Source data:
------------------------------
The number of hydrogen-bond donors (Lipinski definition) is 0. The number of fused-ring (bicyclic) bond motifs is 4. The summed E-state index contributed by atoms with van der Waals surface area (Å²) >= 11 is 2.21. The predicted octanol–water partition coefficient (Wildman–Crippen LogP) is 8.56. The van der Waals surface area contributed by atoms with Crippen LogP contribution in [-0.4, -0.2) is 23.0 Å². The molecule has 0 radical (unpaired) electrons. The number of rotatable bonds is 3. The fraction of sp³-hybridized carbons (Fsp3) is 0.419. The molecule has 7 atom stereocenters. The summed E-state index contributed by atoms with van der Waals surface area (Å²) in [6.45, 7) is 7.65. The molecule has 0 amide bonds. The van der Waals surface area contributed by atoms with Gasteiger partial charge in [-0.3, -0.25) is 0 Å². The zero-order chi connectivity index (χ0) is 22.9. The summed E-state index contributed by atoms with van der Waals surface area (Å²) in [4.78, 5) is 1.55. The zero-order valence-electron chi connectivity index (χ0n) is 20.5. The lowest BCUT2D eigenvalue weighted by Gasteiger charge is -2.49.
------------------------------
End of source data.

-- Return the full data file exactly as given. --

The number of hydrogen-bond donors (Lipinski definition) is 0. The number of fused-ring (bicyclic) bond motifs is 4. The summed E-state index contributed by atoms with van der Waals surface area (Å²) >= 11 is 2.21. The predicted octanol–water partition coefficient (Wildman–Crippen LogP) is 8.56. The van der Waals surface area contributed by atoms with Crippen LogP contribution in [-0.4, -0.2) is 23.0 Å². The molecule has 0 radical (unpaired) electrons. The number of rotatable bonds is 3. The fraction of sp³-hybridized carbons (Fsp3) is 0.419. The molecule has 7 atom stereocenters. The summed E-state index contributed by atoms with van der Waals surface area (Å²) in [6.45, 7) is 7.65. The molecule has 0 amide bonds. The van der Waals surface area contributed by atoms with Gasteiger partial charge in [-0.3, -0.25) is 0 Å². The zero-order chi connectivity index (χ0) is 22.9. The summed E-state index contributed by atoms with van der Waals surface area (Å²) in [4.78, 5) is 1.55. The zero-order valence-electron chi connectivity index (χ0n) is 20.5. The lowest BCUT2D eigenvalue weighted by Gasteiger charge is -2.49.